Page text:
Epic is getting on the market, but at the cost of a lot of negative backlash. As for "forcing a developer to promise, re-promise", to not go exclusive, I doubt anyone outside the usual Twitter banshees are doing it, if only because non-exclusivity is still the norm and exclusivity an exception.
 

ChrisReid

Super Soaker Collector / Administrator
I'm just not seeing what's so "toxic" or "aggressive" about any of this. I'm looking at people like Howard and Travis, who are not dummies and just trying to do what makes the most sense, and for some games, that means just being on the Epic store. It seems like people have chosen to be horribly offended by that, and I'm still not seeing why. It seems pretty standard on every non-PC platform... and it's not new or even limited to gaming. I'd be more angry at Target for making me shop there to get the special store-exclusive Super Soakers or Taylor Swift albums, because I have to get up and travel farther (...and if I can just get those from their website, it doesn't seem like a big deal).

If that example doesn't resonate, just go back to RGO. If I'm a PC player, what exactly is the problem with creating an account at the Epic store and buying it there? (and helping the developers to a greater degree than at Steam) Compare that to the fact that on consoles they'll just be releasing on PS4 and Switch, so if you don't have those systems, you're just out of luck and can't play. That's real exclusivity. You can't just go out and buy that system for several hundred dollars - adding a new console to the living room is investing in a whole new ecosystem with expensive controllers and a proprietary online service. Being in just one of many PC stores seems like such a low barrier to be upset about in comparison.
 
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Gunstar One

Spaceman
As a consumer, I want the most for my buck. The topic of exclusivity is important to me for a variety of reasons, a major component of which is whether or not the platform a game is exclusive to is worth the hassle.

Disclaimer: I hated being forced to use Steam back in the day, I hated how games on PC suddenly became reliant on a specific digital platform. I'm a PC gamer because I enjoy the open-ended world of PCs; the ability to build my own system, customize it how I like, and to use it as I see fit. So when you constrain me to a digital platform, forcing me to become beholden to it, it grates on me.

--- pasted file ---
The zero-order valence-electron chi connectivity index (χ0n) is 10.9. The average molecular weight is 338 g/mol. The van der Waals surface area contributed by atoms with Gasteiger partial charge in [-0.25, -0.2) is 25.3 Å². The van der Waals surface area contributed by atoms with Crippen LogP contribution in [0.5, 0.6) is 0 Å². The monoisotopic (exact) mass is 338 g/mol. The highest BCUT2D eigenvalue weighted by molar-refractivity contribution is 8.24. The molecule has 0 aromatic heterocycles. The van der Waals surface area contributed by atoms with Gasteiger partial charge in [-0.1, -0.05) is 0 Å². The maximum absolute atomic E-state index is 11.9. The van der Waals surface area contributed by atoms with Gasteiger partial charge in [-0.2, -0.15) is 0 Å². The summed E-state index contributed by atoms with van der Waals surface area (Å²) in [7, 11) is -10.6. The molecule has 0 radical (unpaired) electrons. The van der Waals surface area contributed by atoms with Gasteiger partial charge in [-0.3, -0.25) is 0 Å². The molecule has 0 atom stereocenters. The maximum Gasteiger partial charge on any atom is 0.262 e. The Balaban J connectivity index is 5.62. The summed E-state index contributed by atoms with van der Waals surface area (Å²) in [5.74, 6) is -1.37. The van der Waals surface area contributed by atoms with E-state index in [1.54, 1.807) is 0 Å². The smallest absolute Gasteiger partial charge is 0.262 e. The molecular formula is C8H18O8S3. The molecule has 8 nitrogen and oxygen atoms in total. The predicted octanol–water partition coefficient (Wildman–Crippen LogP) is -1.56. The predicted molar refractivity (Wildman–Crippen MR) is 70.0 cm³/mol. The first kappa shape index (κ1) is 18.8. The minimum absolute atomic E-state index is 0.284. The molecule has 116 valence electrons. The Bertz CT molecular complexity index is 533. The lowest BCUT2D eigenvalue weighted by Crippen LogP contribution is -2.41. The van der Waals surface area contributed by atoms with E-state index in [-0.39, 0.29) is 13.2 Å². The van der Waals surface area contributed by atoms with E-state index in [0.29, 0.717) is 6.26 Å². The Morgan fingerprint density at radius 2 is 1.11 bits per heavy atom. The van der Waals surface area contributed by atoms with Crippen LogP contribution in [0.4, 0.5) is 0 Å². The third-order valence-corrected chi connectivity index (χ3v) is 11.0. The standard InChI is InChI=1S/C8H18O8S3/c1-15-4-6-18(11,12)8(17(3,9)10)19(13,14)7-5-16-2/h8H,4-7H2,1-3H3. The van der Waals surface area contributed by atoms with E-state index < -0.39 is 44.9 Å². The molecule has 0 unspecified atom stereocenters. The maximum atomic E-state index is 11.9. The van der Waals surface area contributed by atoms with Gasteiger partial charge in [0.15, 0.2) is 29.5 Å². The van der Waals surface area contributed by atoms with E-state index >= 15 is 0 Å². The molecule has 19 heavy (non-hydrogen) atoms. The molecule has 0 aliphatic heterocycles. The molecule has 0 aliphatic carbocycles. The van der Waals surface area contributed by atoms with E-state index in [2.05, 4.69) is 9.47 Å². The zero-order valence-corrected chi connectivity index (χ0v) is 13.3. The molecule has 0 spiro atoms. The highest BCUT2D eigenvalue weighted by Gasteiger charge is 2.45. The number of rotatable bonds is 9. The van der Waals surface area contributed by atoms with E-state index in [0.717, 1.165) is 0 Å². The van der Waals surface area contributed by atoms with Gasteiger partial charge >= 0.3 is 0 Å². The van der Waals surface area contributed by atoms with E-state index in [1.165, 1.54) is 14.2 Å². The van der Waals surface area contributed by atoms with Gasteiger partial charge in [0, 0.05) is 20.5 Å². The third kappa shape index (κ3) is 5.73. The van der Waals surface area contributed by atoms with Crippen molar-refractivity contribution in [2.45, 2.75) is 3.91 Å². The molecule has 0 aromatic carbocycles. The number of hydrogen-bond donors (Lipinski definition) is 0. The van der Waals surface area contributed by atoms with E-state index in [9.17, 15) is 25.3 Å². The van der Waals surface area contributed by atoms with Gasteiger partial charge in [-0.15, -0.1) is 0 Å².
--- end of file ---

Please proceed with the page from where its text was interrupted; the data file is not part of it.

Steam has, admittedly, grown since its initial release and is no longer an obnoxious bloatware on my system. It has many features that make it a world of its own. It has ways to build communities, to communicate with developers, to share gameplay with others, etc. etc. etc. Other people have already said as much and more. It no longer grates on me in the way it once did, but my chief concern will always be whether or not Steam will someday end up shutting down and leaving me without access to products I've paid for to enjoy from now till I'm buried.

That's why I like GOG as a platform, personally, because no matter what happens, those DRM-free games will, in some form of fashion, survive long after GOG ceases to exist (barring giant EMP blasts or the sudden extinction of humanity and whatnot). Compared with my massive Steam library, my GOG library still comes out ahead in numbers of games I've purchased over the years (many I've willingly double-purchased on both said platforms, to support the developers and the GOG platform in particular), and will always be the first place I look to for new (or good old) games.